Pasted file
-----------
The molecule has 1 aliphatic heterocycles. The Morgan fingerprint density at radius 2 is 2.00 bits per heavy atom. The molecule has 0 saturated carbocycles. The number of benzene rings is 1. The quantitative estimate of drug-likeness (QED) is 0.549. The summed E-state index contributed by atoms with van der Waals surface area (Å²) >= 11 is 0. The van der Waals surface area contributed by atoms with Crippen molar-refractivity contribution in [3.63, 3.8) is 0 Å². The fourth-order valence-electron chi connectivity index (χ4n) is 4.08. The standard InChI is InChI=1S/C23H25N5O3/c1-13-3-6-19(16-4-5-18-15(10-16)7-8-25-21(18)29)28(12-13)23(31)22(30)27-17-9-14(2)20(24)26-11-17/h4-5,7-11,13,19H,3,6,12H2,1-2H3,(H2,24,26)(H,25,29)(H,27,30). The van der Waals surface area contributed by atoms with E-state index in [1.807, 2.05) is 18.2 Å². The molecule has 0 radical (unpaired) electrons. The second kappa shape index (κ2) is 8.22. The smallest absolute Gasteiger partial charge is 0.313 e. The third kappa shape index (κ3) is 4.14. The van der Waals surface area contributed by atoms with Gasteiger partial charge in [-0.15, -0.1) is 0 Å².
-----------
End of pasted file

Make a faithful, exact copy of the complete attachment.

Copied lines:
The molecule has 1 aliphatic heterocycles. The Morgan fingerprint density at radius 2 is 2.00 bits per heavy atom. The molecule has 0 saturated carbocycles. The number of benzene rings is 1. The quantitative estimate of drug-likeness (QED) is 0.549. The summed E-state index contributed by atoms with van der Waals surface area (Å²) >= 11 is 0. The van der Waals surface area contributed by atoms with Crippen molar-refractivity contribution in [3.63, 3.8) is 0 Å². The fourth-order valence-electron chi connectivity index (χ4n) is 4.08. The standard InChI is InChI=1S/C23H25N5O3/c1-13-3-6-19(16-4-5-18-15(10-16)7-8-25-21(18)29)28(12-13)23(31)22(30)27-17-9-14(2)20(24)26-11-17/h4-5,7-11,13,19H,3,6,12H2,1-2H3,(H2,24,26)(H,25,29)(H,27,30). The van der Waals surface area contributed by atoms with E-state index in [1.807, 2.05) is 18.2 Å². The molecule has 0 radical (unpaired) electrons. The second kappa shape index (κ2) is 8.22. The smallest absolute Gasteiger partial charge is 0.313 e. The third kappa shape index (κ3) is 4.14. The van der Waals surface area contributed by atoms with Gasteiger partial charge in [-0.15, -0.1) is 0 Å².